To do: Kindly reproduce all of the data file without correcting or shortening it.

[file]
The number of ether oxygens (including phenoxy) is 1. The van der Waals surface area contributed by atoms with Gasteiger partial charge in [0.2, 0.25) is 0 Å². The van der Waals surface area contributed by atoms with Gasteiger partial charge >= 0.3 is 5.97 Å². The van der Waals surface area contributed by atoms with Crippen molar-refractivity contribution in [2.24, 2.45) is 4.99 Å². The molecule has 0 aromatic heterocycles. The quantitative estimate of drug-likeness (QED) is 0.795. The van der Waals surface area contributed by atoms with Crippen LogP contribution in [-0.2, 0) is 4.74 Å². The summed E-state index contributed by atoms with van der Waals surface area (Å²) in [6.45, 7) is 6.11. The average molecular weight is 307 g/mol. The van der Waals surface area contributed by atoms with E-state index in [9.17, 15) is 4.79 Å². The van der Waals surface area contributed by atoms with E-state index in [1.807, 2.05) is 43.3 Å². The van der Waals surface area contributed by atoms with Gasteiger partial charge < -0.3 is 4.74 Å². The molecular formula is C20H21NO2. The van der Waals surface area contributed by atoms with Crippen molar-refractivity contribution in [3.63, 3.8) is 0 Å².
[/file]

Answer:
The number of ether oxygens (including phenoxy) is 1. The van der Waals surface area contributed by atoms with Gasteiger partial charge in [0.2, 0.25) is 0 Å². The van der Waals surface area contributed by atoms with Gasteiger partial charge >= 0.3 is 5.97 Å². The van der Waals surface area contributed by atoms with Crippen molar-refractivity contribution in [2.24, 2.45) is 4.99 Å². The molecule has 0 aromatic heterocycles. The quantitative estimate of drug-likeness (QED) is 0.795. The van der Waals surface area contributed by atoms with Crippen LogP contribution in [-0.2, 0) is 4.74 Å². The summed E-state index contributed by atoms with van der Waals surface area (Å²) in [6.45, 7) is 6.11. The average molecular weight is 307 g/mol. The van der Waals surface area contributed by atoms with E-state index in [9.17, 15) is 4.79 Å². The van der Waals surface area contributed by atoms with E-state index in [1.807, 2.05) is 43.3 Å². The van der Waals surface area contributed by atoms with Gasteiger partial charge < -0.3 is 4.74 Å². The molecular formula is C20H21NO2. The van der Waals surface area contributed by atoms with Crippen molar-refractivity contribution in [3.63, 3.8) is 0 Å².